Serving the GW Community since 1904

The GW Hatchet


The GW Hatchet

Serving the GW Community since 1904

The GW Hatchet

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Animal rights activists mobilize with new student organization

Marissa Price was seven years old when her mom told her McDonald’s Happy Meals came from cows, and she became a vegetarian.

It also jolted her into a lifelong campaign to protect animal rights, which the junior brought to GW this year.

This month, Price registered GW’s only animal rights group for undergraduates. GW Animal Advocates will meet weekly to plan their animal rights advocacy, including issues ranging from factory farming to animal abuse and animal shelter standards.

The group will hold vegan potluck dinners, visit “animal friendly” farms and host movie nights to watch documentaries like “Speciesism,” which focus on the rise of so-called animal factories. Members also plan to promote World Day for Farmed Animals this week.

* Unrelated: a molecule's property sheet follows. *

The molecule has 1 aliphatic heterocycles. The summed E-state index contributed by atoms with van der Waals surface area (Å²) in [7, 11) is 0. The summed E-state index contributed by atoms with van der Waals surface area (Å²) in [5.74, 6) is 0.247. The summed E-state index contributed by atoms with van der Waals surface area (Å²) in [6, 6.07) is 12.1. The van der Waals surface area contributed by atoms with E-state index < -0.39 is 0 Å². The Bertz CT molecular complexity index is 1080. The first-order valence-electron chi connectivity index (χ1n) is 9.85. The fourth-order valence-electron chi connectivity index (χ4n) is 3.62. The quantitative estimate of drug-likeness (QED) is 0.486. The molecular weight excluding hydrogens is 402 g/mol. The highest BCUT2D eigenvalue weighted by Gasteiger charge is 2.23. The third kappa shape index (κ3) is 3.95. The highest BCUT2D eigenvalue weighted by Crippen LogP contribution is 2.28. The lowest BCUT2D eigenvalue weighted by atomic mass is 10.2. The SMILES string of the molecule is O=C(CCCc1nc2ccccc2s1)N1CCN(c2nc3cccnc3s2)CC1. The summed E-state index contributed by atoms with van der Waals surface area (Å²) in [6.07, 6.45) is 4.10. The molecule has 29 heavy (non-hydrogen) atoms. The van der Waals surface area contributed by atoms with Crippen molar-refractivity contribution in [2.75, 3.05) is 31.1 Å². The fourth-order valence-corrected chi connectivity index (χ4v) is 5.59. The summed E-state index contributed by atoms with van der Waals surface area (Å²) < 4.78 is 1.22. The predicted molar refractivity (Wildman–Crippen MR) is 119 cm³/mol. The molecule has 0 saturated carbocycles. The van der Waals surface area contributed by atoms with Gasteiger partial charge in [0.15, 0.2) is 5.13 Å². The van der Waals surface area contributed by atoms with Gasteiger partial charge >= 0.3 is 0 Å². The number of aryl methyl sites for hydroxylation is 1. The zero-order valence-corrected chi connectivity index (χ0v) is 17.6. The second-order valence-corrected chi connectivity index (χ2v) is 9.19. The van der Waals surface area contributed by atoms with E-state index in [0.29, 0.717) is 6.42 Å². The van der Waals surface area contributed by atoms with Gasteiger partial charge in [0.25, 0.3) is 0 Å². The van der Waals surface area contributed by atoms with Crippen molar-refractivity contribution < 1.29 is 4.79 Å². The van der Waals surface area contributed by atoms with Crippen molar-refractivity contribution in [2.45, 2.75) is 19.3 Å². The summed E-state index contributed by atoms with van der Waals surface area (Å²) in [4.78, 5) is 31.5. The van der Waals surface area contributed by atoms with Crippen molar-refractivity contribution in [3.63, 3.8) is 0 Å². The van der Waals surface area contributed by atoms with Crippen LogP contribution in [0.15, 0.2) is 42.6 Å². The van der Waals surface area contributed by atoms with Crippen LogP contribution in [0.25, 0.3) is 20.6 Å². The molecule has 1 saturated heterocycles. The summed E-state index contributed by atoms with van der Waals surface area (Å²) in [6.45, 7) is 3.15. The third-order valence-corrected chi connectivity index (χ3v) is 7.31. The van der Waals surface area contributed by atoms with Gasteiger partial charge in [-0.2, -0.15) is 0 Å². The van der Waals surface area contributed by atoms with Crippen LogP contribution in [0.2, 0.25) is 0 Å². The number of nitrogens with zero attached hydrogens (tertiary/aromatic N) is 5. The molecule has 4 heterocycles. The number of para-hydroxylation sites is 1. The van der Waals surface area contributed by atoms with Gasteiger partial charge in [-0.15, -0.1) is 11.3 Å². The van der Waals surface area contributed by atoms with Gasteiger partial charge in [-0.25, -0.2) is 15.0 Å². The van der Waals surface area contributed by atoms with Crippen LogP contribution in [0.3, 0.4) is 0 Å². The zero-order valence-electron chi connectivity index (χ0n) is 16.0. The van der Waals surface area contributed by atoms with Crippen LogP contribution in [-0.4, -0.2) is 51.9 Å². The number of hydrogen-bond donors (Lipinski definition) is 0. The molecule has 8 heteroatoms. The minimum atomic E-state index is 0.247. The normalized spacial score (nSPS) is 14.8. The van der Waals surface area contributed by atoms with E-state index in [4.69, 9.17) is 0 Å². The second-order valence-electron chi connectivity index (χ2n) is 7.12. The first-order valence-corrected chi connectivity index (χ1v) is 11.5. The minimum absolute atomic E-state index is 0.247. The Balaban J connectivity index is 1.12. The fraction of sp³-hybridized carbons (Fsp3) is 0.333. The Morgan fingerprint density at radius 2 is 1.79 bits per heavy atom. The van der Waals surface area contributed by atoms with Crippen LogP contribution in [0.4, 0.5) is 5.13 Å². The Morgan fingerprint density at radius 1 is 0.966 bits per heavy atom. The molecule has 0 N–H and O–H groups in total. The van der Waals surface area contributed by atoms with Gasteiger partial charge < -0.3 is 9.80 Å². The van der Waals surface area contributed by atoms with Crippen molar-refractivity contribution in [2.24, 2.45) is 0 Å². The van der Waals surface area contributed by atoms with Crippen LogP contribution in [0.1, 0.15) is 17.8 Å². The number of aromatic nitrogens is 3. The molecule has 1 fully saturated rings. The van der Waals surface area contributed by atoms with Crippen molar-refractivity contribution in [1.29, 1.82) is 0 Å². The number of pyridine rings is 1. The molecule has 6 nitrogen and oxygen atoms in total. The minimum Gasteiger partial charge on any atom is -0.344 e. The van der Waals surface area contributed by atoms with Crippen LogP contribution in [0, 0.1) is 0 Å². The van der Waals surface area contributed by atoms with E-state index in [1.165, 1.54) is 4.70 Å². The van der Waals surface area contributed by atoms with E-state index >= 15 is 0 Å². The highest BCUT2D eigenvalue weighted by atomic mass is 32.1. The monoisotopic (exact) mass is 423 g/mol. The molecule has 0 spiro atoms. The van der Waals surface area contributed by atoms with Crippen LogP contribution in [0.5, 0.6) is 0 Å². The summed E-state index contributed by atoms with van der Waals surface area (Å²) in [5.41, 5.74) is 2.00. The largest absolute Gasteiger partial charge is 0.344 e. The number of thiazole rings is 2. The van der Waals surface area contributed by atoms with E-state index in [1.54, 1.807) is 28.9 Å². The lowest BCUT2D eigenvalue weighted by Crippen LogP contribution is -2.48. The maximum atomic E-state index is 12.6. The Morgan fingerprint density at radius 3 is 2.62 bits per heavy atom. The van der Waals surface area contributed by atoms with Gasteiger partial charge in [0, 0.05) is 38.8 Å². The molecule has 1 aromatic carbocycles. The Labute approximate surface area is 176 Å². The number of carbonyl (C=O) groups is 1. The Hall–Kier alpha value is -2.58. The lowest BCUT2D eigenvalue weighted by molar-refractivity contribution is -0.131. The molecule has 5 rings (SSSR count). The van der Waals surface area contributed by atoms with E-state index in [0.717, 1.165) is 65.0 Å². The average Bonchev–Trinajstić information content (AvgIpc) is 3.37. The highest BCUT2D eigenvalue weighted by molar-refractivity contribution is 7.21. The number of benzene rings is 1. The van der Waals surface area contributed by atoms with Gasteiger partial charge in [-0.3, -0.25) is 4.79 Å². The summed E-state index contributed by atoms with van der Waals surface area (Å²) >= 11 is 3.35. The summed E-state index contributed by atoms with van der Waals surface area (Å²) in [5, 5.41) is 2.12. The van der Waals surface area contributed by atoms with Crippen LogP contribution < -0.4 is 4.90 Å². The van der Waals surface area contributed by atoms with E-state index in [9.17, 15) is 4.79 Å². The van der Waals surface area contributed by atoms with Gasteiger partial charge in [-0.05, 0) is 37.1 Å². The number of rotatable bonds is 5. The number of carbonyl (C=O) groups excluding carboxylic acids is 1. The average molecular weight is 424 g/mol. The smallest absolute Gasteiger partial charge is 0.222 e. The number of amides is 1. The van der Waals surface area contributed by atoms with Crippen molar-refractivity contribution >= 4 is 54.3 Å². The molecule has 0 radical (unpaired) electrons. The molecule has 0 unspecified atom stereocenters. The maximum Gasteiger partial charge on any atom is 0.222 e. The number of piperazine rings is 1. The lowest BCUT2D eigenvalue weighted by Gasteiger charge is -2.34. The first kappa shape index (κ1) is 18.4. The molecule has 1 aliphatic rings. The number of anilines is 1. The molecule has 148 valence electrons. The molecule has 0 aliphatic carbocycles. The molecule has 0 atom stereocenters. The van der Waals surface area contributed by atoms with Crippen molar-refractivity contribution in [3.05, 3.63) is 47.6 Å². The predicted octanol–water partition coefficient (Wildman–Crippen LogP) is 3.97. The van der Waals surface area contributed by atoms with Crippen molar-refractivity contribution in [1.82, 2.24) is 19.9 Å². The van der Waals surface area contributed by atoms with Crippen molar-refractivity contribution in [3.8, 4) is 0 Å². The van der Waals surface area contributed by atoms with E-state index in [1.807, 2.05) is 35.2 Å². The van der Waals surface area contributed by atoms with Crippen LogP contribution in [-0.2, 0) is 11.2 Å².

“There really wasn’t any outlet for animal advocacy on campus. GW has had a few animal advocacy groups over the years, but they’ve all sort of fizzled out over time, so I just wanted to create an outlet for people,” Price said.

One example of their on-campus efforts, Price said, is telling students that keeping pets such as turtles, hamsters and dogs in their residence halls is not okay if done inhumanely.

Joan Schaffner, an associate law professor at GW who also advises the law student-run Animal Legal Defense Fund, will help kickstart the undergraduate effort.

“I am also hopeful that I can help facilitate more outreach between the law school group and the undergraduate group,” Schaffner said. “In fact, those connections have already begun.”

Schaffner said the group could also protest issues like the National Park Service’s plan to kill dozens of deer in Rock Creek Park and advocate for animals that are companions to homeless people.

Katherine Sejas, the group’s secretary, said she wants the group to “bring attention to these issues that some believe only affect certain groups, but in reality affect all of us.”

She pointed to food production issues, which can make chicken more prone to developing salmonella if they are housed in small cages.

The group now tallies 12 members, and Price is not planning on stopping anytime soon.

“Long-term, I hope that when I leave, it will still be a stable and active student organization. We don’t have to be huge, but I want us to be active and open and friendly to new things,” Price said.

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